top of page

Part 2 - Kanaka Town and the Overland Fur Trade

Fort Vancouver's Kanaka TownChinook, Cree, Voyageurs, King George’s Men, Bostons, and Owhyhees

Hawaiians at Fort Vancouver

Hawaiian Language and Syllabic Structure

Exercise 2.1—Linguistics Problem Set: Reduplication in Hawaiian

Language Contact and Hawaiian Creole English

Exercise 2.2—Linguistics Problem Set: Negation in Pidgin (Hawaiian Creole English)


Horatio Hale and the US Exploring Expedition

The Development of Chinuk Wawa

Chinuk Wawa as a Lingua Franca

Activity 3.1—Interview with Tony Johnson

Activity 3.2—Use of Chinuk Wawa on Pacific Northwest fruit crates (c. 1930s)

Exercise 3.1—Reduplication in Chinuk Wawa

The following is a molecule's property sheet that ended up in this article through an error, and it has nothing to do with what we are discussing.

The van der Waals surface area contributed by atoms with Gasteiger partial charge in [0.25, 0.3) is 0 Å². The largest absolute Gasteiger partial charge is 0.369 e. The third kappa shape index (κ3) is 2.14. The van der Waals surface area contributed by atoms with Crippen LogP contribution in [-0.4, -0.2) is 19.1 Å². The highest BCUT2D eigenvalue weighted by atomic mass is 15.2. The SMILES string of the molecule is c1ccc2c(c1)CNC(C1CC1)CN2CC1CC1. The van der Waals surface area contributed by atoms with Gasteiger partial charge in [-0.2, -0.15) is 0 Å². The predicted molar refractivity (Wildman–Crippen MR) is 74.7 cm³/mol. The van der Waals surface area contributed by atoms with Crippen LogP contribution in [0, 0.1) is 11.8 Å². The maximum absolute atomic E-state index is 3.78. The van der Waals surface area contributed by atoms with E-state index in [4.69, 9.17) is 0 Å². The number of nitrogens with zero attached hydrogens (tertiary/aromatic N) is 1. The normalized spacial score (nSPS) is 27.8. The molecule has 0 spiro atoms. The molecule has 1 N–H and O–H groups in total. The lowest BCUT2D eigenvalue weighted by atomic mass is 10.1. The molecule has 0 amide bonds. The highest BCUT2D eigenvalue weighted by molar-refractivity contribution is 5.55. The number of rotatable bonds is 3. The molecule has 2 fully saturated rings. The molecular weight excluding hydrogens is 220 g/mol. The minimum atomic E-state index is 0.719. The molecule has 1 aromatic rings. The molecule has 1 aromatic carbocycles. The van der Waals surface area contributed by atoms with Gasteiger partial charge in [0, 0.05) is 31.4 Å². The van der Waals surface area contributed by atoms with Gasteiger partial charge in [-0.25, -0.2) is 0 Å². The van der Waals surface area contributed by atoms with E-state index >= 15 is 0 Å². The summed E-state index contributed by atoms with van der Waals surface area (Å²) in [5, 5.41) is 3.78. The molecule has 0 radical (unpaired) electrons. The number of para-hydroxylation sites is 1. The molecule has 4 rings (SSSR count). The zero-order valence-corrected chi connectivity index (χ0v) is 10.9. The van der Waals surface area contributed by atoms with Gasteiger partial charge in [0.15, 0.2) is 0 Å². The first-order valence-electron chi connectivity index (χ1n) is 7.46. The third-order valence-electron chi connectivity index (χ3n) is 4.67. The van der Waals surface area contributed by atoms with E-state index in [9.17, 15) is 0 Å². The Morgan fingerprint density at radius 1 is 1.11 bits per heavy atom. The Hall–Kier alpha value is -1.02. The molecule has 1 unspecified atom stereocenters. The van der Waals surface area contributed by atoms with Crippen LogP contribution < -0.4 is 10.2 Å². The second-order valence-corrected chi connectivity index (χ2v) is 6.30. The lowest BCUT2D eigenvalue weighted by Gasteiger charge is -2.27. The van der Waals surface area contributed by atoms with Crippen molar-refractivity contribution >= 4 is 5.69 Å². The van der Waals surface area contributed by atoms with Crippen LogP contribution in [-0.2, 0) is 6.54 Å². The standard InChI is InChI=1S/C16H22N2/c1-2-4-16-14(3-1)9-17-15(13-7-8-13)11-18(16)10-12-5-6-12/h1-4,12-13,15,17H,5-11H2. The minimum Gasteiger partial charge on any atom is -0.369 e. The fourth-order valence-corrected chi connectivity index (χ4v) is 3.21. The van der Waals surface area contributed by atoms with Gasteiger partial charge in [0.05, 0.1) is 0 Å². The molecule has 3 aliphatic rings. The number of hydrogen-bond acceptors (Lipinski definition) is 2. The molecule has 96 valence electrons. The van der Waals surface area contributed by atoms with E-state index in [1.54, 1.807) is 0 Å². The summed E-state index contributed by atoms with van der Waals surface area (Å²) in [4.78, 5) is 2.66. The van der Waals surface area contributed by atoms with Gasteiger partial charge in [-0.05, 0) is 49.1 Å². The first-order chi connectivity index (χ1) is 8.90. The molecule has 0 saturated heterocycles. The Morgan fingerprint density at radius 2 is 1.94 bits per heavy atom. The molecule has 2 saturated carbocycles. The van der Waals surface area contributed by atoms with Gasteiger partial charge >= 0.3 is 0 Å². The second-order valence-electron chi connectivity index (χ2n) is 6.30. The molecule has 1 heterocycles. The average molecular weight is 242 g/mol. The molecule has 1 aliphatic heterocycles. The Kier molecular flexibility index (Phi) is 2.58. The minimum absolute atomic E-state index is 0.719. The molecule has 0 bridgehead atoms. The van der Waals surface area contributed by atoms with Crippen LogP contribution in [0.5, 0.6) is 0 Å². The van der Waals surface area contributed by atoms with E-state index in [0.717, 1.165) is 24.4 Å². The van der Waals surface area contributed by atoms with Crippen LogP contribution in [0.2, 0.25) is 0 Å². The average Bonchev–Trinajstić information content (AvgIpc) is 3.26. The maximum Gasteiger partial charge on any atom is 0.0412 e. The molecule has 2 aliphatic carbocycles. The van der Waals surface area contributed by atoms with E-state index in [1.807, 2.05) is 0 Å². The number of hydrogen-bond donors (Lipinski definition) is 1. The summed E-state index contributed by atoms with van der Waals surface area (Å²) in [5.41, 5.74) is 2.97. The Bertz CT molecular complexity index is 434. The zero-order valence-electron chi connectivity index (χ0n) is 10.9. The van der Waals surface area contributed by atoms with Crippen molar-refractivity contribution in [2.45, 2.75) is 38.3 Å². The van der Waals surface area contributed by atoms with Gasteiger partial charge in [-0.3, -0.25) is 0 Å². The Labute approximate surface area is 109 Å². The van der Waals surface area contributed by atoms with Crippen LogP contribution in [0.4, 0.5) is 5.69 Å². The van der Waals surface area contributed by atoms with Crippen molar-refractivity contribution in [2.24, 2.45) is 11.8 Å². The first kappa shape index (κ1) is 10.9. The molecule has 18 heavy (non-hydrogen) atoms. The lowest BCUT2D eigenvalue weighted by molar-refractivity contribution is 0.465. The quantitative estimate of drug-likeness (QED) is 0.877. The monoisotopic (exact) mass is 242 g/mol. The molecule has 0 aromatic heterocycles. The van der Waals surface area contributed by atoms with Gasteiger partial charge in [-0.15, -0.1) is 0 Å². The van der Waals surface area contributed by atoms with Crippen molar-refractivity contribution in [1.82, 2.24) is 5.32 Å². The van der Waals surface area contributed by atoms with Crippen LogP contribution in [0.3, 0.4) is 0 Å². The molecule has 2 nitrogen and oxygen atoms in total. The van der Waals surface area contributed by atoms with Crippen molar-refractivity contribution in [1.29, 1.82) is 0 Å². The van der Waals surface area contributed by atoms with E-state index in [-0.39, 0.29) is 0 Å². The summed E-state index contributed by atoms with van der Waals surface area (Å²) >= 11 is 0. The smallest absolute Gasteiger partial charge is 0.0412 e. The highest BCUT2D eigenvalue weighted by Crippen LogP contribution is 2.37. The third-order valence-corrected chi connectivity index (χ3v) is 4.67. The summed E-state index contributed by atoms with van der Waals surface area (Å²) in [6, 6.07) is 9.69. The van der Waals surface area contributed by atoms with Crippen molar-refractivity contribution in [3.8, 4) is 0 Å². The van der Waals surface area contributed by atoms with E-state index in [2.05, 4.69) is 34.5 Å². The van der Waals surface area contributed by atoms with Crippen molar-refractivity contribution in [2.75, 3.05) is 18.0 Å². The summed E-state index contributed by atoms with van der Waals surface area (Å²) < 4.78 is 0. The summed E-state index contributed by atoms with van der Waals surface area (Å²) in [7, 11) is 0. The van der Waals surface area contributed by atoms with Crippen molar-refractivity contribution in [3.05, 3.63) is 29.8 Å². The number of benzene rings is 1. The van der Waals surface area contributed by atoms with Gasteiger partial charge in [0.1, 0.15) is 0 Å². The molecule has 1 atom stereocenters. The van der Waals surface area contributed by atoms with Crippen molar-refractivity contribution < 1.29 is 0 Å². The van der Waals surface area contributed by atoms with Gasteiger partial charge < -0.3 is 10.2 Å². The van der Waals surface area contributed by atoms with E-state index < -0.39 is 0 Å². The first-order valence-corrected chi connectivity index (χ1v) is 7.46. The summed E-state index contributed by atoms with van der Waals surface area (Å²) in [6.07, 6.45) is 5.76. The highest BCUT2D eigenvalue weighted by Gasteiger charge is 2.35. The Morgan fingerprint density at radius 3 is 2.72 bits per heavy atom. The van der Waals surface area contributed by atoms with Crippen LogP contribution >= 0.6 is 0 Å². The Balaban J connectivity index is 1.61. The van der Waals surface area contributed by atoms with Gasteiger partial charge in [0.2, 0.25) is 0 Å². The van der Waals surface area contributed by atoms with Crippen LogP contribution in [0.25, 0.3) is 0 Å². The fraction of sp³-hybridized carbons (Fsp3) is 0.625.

Exercise 3.2—Negation and Agreement in English and Chinuk Wawa

In the 1850s, American visitors to this area of Fort Vancouver referred to the Village as “Kanaka Town.” At the time, Hawaiians were known as Kanakas, meaning “human being,” and this name for the community is evidence of their significant presence at Fort Vancouver. “Fort Vancouver and the Village from the West,” July 1851. Drawn by George Gibbs. Smithsonian Institution National Anthropological Archives, Neg. No. 2854-F-14.


Was Fort Vancouver a hothouse or a harmonious multicultural village created intentionally by the Hudson’s Bay Company?

What is the impact on language of increased trade and interactions between civilizations and cultures?

Chinook group inside a cedar plank lodge, Oregon. From an engraving by A.T. Agate in the report of the Wilkes Expedition – 1841.University of Washington, Special Collections, Negative number NA 3994

bottom of page